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How to talk to kids about the different school year

Whether your child is going back to school or distance learning, a clinical psychologist has tips for helping parents and kids cope with their new normal.

MINNEAPOLIS — Are you wondering how to explain the upcoming school to your kids during this pandemic? Whatever your district’s scenario, your child might have questions and strong feelings.

Dr. Sarah Paper, a clinical psychologist at Allina Health, says before you even talk to your kids about the new school year, check your own emotional reaction.

"Kids are going to look to them to know how they feel about it, so if a parent is not calm, there’s no way their kid is going to believe that they should be calm or that it's going to be OK," Paper says.

Paper said when you're in those conversations, it’s important to validate however your child is feeling so they can pedal back to realize it’s OK.

For example, if they're upset they can’t see their friends because of remote learning?

"Listening to that and saying, 'That is so true, that is so true. It’s so hard not to see your friends. Oh my gosh, this is so hard on you. What can we do and still stay safe?'" Paper suggests.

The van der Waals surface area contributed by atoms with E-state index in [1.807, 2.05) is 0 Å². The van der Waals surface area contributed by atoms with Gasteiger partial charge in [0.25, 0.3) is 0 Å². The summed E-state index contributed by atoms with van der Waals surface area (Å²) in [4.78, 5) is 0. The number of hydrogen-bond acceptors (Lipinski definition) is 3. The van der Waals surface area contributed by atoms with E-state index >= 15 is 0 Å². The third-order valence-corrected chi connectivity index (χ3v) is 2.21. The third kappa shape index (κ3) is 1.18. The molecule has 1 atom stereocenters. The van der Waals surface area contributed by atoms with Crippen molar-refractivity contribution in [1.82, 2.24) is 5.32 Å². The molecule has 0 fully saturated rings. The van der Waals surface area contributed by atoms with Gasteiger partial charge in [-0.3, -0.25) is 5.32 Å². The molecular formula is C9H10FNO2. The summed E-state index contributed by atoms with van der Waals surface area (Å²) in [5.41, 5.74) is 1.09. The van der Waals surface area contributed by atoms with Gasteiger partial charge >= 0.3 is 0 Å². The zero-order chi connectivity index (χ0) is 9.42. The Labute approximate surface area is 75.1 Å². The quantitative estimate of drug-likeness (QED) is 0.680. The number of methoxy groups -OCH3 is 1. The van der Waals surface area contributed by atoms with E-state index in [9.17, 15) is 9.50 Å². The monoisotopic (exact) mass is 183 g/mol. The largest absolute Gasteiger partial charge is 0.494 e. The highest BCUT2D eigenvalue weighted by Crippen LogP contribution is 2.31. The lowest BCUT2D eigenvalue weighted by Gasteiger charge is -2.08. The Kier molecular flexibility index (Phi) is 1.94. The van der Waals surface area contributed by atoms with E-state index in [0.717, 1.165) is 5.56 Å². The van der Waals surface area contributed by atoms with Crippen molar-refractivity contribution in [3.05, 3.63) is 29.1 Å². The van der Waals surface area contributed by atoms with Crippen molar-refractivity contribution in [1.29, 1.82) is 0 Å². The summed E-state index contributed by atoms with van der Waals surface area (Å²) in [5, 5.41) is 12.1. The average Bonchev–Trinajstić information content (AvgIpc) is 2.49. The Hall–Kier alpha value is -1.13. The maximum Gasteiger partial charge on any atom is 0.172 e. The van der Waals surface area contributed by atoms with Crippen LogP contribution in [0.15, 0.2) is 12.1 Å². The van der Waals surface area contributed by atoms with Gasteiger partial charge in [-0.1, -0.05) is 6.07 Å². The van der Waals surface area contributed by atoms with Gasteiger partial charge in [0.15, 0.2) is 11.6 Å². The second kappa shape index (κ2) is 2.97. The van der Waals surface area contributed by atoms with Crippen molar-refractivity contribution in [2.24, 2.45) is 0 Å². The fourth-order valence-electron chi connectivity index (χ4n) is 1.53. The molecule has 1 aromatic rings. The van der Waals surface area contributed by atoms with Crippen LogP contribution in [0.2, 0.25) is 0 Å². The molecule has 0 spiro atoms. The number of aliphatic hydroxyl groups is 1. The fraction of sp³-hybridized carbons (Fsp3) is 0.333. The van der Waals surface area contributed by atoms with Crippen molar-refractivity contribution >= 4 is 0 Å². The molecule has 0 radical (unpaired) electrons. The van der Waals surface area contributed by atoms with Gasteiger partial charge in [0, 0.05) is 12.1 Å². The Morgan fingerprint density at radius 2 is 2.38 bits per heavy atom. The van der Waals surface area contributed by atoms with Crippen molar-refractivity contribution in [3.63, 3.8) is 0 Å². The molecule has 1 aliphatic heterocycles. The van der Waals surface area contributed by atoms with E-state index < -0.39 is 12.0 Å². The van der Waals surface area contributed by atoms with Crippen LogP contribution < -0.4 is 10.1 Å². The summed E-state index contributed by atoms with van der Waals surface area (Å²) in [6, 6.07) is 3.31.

She says that’s also a way to get them to participate in problem-solving.

"The more control and decisions they can have in it the better they’re going to feel during this," says Paper.

But what if they’re worried about in-person learning?

"I think parents can say again, validate that fear that it’s a really scary time, but that school’s important and that really smart experts are working on this and making sure that it’s safe. And that everybody wants children to be safe," Paper says.

Here are two don’ts from Paper:

  1. Don’t project your own feelings
  2. Don’t lecture kids about why they should feel a certain way

Paper says a sign something might not be OK with your child is oppositional behavior. She says that's often based in anxiety, or a kid is trying to protect themselves or avoid things that feel scary. She says if they're acting more irritable or oppositional, ask them what they're worried about.

"Even maybe saying to them, 'I know this is scary,' if they’re not able to admit to their fears," Paper says. "Name it for them and they can tell you you’re wrong, they will, and if you’re right they’ll feel really heard and understood," Paper says.

She says if you can, find a bit of fun in the whole situation.

"Help them pick out their own mask to wear to school. Come up with masks that match their outfits," Paper recommends. "Try to find the opportunities in that to have some fun."

Paper says don’t forget to pay attention to adolescents and teens. You might think they’re older and just get it, but she says they may have a sense of immortality, and you’re asking them to believe bad things will happen if they hang out with their friends. She says to also take their feelings into account.